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Saving the Whale

Novembre 2008
La caccia alle balene non solo usa metodi brutali, è anche antieconomica.  Ne parliamo con l’attivista Dave Head che opera in Nuova Zelanda, un paese che dal 1964 ha sostituito l’arpione con il binocolo. E si è arricchito con il whale watching.

di Julian Earwaker

File audio:

Dave Head
Dave Head

Speaker: Justin Ratcliffe (Standard British accent)

Whales are among the most mysterious and magnificent animals on the planet – and, of course, the biggest. Books like Herman Melville’s classic Moby Dick and movies like Whale Rider are proof of humanity’s fascination with these massive sea mammals.
The hunting of whales has been going on for centuries. Whale oil was used to light the lamps and power the machinery of the Industrial Revolution. Several species of whales have been hunted close to extinction. Today a number of indigenous communities continue small-scale hunting of whales. Yet some countries, like Japan and Norway, continue commercial whaling in defiance of the worldwide moratorium. Hundreds of whales are killed every year, thanks to giant factory ships which produce specialist food.


The excuses for killing whales are running out fast, says Dave Head, a veteran anti-whaling campaigner from Napier, New Zealand. Even the economic arguments support whale-watching over whale-hunting:

Dave Head (pictured) (New Zealand accent):

Well, I think in general in quite a few locations around New Zealand, Australia and some of the islands, Cook Islands and Tonga, that a live whale is worth millions over its lifetime, whereas, packed into boxes, it’s worth very little.


Whale-watching is certainly big business in New Zealand, which ceased all commercial whaling in 1964. The only hunting done here today is by tourists and scientists, using high-powered lenses and tracking devices to study these marine leviathans. Even ex-whalers, like the famous Perano family, have joined the conservationists.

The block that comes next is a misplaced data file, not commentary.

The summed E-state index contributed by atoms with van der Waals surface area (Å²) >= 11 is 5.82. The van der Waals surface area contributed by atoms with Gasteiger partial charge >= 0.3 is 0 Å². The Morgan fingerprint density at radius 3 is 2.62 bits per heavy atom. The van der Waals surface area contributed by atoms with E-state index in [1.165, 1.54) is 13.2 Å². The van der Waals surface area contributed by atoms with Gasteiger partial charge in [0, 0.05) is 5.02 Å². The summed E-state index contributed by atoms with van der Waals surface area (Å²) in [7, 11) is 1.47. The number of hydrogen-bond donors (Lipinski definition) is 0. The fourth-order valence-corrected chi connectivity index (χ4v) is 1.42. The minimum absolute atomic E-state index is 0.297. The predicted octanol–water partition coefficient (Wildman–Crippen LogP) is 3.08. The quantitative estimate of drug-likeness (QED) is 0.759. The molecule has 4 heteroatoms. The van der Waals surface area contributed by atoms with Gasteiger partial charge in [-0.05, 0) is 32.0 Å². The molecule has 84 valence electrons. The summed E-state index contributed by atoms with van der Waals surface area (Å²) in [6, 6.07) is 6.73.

Public opinion is strongly opposed to factory ships, which have severely depleted whale stocks around New Zealand’s waters. The governments of Japan and Norway, on the other hand, have condemned the tactics of anti-whaling groups like Greenpeace and Sea Shepherd. Both groups take direct action against the whaling fleets, chasing them around the deep seas, positioning their boats between the harpoons and the whales, throwing stink bombs at whalers and even boarding the whaling ships. Yet anti-whaling campaigners argue that drastic times call for drastic measures. For Dave Head, whale-hunting fleets have become less humane:

Dave Head:

The Peranos in New Zealand worked out a method where they would fire a harpoon with an explosive head and they knew where the brain was and they could kill it instantly because they had to, ‘cause they only had small boats and if it started thrashing around they were dead, as indeed a lot of the indigenous people in their canoes quite often come off second best. So the whale at least had a fighting chance, but with the Japanese they… for the minke whales, they don’t want to be exploding stuff until they’re dead and ruining all the internal organs and meat. So they’ll fire enough to grab it and then they’ll just hang it upside down until it bleeds to death or suffocates, or both. And that can take up to 30 minutes and all the time this whale is screaming. Not even the worst slaughterhouse in this world would kill an animal under those circumstances.

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whales - balene.

Whale Rider - La ragazza delle balene, del 2003.

sea mammals - mammiferi marini.

hunting - caccia.

in defiance - sfidando.

factory ships - navi-stabilimento.

are running out - si stanno esaurendo.

the economic arguments - i fattori economici.

a live whale... lifetime - una balena viva vale milioni nel corso della sua vita.

high-powered lenses - binocoli potenti.

tracking devices - localizzatori.

which have... depleted whale stocks - che hanno ridotto drastica-mente il numero delle balene.

fleets - flotte.

harpoons - arpioni.

throwing stink bombs - lanciando bombe puzzolenti.

argue - sostengono.

brain - cervello.

if it started thrashing around they were dead - se la balena avesse iniziato ad agitarsi loro sarebbero morti.

had a fighting chance - aveva una possibilità di difendersi.

minke whales - balene di taglia piccola.

they don’t want... dead - non vogliono causare esplosioni interne prima che siano morte.

enough to grab it - ab-bastanza per catturarla.

hang it upside down - l’appendono a rovescio.

slaughterhouse - macello.